Some Canadian cities face a bigger infrastructure "crisis" than others

Post by Daniel Fontaine in

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Five people died in Montreal when an overpass collapsed. Some say Canada's growing infrastructure deficit in our cities is to blame.

As our cities age, the issue of infrastructure replacement becomes increasingly more critical. In some Canadian cities, the lack of infrastructure investment has not only resulted in the loss of life, but it has also resulted in a huge financial crisis.

Many of Canada’s eastern cities are much older than those found in the west. As a result, cities like Montreal and Toronto are in desperate need of infrastructure investments to help replace ageing sewers and road.

In Vancouver, the city has had a long-standing policy of replacing 1% of its infrastructure on an annual basis. In theory, every 100 years, the City’s infrastructure is completely replaced. This policy has not only helped to ensure that Vancouver doesn’t face the type of crisis older cities face, it has also resulted in Vancouver having the smallest per capita infrastructure deficit.

The Canada West Foundation did some analysis on the infrastructure deficit, and here is what they found:

Urban infrastructure in Canada has become a serious issue. The combined infrastructure deficit of the six big western Canadian cities (Vancouver, Edmonton, Calgary, Saskatoon, Regina, and Winnipeg) for the 2003 fiscal year totals $564 million, which is a conservative estimate. On a per capita basis, Winnipeg has the largest annual infrastructure deficit ($298), followed by Edmonton ($188), Regina ($167), Calgary ($150), Saskatoon ($147) and Vancouver ($87). Annual infrastructure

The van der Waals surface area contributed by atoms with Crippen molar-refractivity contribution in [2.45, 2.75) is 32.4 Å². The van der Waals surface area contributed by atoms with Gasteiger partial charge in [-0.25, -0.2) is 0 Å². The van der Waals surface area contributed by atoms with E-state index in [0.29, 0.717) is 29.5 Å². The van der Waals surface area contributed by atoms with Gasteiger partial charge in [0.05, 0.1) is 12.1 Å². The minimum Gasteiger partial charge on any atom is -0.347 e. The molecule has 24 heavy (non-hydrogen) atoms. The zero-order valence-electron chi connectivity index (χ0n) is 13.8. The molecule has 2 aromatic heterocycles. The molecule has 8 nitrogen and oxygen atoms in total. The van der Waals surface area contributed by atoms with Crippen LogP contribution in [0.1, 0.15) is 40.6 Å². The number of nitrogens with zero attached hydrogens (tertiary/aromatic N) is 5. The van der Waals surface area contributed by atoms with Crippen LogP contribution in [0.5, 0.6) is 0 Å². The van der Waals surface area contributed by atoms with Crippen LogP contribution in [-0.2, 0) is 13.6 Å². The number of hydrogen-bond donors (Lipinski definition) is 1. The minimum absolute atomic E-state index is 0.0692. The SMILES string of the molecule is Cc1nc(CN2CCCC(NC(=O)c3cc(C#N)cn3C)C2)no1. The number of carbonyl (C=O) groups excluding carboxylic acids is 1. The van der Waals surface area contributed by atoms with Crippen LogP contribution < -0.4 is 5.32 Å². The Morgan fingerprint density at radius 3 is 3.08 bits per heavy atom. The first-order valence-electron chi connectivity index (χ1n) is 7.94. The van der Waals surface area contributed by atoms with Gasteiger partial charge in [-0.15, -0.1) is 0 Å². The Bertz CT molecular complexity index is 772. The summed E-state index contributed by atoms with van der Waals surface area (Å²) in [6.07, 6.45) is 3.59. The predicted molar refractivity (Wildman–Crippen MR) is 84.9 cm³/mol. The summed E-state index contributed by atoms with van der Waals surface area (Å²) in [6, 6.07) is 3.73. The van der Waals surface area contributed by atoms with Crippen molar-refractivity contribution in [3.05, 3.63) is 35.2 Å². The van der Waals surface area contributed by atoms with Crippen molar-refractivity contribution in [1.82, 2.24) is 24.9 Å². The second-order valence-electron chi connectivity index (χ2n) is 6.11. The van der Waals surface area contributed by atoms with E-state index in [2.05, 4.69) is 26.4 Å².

deficits add to an accumulated infrastructure debt, which is the backlog of needed maintenance, rehabilitation, and replacement of existing infrastructure assets and unfunded capital projects that are deemed necessary to accommodate growth in the cities. Most big cities in the West are reporting that their infrastructure deficits will rise in the future. Estimates of the total municipal infrastructure debt in Canada have been as high as $57 billion. Estimates of the infrastructure debt for all governments in Canada (federal, provincial, territorial, and municipal) could be as high as $125 to $130 billion.

In 2007, the Federation of Canadian Municipalities estimated that the municipal infrastructure deficit is about $123 billion and climbing. In their report titled The Coming Collapse of Canada’s Municipal Infrastructure, they stated the current situation was a “crisis.”

Their report states:

The $123-billion estimate includes “sub-deficits” for key categories of municipal
infrastructure: water and waste water systems ($31 billion), transportation ($21.7 billion), transit ($22.8 billion), waste management ($7.7 billion) and community, recreational, cultural and social infrastructure ($40.2 billion).

Vancouver’s success in keeping their infrastructure deficit low raises an interesting question. As part of a new federal/provincial/municipal infrastructure accord, should Canada’s major cities be mandated to implement a 1% replacement policy? Would this type of legislation help to ensure that older cities such as those found in southern Ontario and Quebec keep up with their infrastructure needs? How would cities react?

Replacing water pipes and overpasses never gets the same attention from the civic politicians as the opening of a new community centre or park. That's why in so many cities new investments in the "non-sexy" infrastructure takes a back seat to the more media-friendly structures. However, study after study indicates that cities with modern infrastructure are more likely to remain ahead of the curve in terms of their overall competitiveness.

Clearly if senior levels of governnment mandate a 1% replacement policies for Canadian cities, it should come with the tools necessary to fund it. However, in the case of Vancouver, they seem to have come up with a good method to help lessen the burden. What do you think?

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